Slump

February 26, 2009

I have taken a nosedive into the depression pit and can’t seem to find my way out.

It’s been a long time since I’ve let insensitivity related to my chronic pain get to me.  However, I was recently treated to the most stunning display of insensitivity I have ever been subjected to. It really knocked me for a loop.

I hate to sound like a broken record, but here’s a quick review of some of my medical problems:

Irritable Bowel Syndrome
Fibromyalgia
Herbniated Disc in the lumbar spine with radiating pain
Pain in both legs (I have difficulty walking or standing for long periods of time)
Pinched nerves in cervical spine

Degenerative Disc disease
Intractable headaches

Carpal Tunnel Syndrome
Chronic pain in shoulder blade area (especially on the right; that’s the spot that feels like a knife is stuck in there)

On top of all that, the nonallergic rhinitis is kicking my ass.  The Zyrtec and Fluonase aren’t helping.

The Mayo Clinic says:  “In addition to making you miserable, nonallergic rhinitis symptoms can interfere with your day-to-day routine, including work or school.”

According to emedicine, “Quality of life studies have demonstrated that the burden of rhinitis is not simply sinonasal but may be associated with impaired sleep, excessive daytime sleepiness, concentration problems, and increased irritability.”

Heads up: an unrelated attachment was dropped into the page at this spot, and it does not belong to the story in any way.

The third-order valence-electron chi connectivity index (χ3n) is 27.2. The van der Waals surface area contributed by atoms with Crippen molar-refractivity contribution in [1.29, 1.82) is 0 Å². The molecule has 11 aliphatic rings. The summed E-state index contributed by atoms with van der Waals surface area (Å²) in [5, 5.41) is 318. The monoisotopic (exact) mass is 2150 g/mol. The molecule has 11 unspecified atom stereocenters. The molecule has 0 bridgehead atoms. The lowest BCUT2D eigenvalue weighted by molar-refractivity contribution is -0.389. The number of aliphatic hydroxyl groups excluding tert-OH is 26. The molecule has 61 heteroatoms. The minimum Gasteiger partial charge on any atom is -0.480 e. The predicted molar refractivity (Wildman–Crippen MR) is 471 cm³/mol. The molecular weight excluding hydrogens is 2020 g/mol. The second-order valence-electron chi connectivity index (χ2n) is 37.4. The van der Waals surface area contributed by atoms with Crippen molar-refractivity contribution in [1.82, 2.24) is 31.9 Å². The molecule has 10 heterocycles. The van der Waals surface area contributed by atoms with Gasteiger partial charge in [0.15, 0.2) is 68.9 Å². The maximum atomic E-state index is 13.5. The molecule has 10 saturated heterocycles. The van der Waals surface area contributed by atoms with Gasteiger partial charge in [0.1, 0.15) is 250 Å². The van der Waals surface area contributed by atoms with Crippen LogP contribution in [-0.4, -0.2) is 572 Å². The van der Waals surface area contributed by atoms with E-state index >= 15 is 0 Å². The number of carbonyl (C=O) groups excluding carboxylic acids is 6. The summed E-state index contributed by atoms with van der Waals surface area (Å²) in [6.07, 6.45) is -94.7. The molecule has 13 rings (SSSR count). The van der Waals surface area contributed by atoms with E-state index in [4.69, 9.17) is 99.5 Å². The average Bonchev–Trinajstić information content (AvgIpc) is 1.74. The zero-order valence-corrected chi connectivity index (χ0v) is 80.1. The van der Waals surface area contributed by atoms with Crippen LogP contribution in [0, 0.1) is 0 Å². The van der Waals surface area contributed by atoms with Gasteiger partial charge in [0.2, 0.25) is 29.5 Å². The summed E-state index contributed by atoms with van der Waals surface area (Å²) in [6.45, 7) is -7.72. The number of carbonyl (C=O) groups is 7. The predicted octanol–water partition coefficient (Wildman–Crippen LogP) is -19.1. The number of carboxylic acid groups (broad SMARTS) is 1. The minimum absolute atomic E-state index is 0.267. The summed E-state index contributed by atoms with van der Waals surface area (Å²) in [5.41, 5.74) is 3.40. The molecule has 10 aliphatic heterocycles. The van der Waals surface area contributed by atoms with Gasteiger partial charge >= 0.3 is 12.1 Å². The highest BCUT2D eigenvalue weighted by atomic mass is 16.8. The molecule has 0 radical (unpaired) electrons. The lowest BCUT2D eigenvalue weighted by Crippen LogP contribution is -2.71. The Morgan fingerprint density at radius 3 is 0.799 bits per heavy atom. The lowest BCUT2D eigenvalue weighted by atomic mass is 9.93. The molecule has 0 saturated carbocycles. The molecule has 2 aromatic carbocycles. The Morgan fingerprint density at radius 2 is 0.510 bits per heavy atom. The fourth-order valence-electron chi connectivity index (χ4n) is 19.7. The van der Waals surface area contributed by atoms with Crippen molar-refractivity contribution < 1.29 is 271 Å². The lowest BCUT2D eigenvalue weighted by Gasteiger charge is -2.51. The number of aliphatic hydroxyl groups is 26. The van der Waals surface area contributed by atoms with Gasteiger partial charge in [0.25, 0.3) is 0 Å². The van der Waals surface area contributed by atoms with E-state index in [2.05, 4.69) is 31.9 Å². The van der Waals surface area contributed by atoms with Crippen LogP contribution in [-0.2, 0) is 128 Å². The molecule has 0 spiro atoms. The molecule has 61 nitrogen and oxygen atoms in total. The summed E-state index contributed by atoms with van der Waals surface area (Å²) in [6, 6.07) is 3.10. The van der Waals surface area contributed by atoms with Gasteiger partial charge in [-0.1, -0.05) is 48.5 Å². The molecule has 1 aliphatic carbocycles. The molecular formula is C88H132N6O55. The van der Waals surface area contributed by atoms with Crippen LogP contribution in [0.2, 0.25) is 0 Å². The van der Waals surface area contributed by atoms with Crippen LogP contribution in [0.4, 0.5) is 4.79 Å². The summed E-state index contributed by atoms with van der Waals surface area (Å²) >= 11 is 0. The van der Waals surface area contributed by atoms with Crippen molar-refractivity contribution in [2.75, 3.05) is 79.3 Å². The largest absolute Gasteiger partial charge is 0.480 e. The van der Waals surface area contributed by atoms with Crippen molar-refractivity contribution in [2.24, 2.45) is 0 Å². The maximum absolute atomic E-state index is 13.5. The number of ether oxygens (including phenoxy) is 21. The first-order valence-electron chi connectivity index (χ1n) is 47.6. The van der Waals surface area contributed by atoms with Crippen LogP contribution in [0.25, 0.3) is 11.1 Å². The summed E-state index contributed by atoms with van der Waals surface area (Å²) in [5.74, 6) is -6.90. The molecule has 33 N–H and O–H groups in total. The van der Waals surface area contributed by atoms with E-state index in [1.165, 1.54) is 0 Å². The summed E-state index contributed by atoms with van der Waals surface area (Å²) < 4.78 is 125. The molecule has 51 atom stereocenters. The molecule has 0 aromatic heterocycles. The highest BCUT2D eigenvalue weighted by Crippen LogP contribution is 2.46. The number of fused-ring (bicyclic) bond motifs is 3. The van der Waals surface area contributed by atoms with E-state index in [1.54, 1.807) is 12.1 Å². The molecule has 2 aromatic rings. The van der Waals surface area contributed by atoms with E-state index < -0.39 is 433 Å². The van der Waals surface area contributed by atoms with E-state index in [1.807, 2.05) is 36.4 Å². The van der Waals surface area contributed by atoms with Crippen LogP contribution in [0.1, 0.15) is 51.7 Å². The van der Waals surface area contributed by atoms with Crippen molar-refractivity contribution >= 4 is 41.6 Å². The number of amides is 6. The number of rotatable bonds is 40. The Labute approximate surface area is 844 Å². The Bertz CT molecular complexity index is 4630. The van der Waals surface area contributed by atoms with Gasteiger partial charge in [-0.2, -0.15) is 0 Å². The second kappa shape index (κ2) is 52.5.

My quality of life was already in trouble, but this just might be the straw that breaks the camel’s back. As Popeye said, “I’ve had all I can stands; I can’t stands no more.”  My sleep problems are worse than ever.  I wake up many times throughout the night, and when I get out of bed in the morning, I feel like a zombie.  By early afternoon, it’s all I can do to keep from nodding off at my desk.  The fatigue (physical and emotional) is crushing.

On to chronic pain… Believe it or not, there is a Fibromyalgia For Dummies book.   Author Roland Staud points out that FMS is a real medical problem that can be “debilitating and demoralizing.”   The same can be said for the insensitivity of others.

I have a pamphlet titled “But You Look Good,” from the Invisible Disabilities Organization.  It’s supposed to explain how extreme fatigue, pain, dizziness, cognitive impairments and other symptoms can be limiting, even though the sufferer may not look sick or in pain.  I keep one copy on the coffee table in my family room and another in my desk at work.  Here are some excerpts: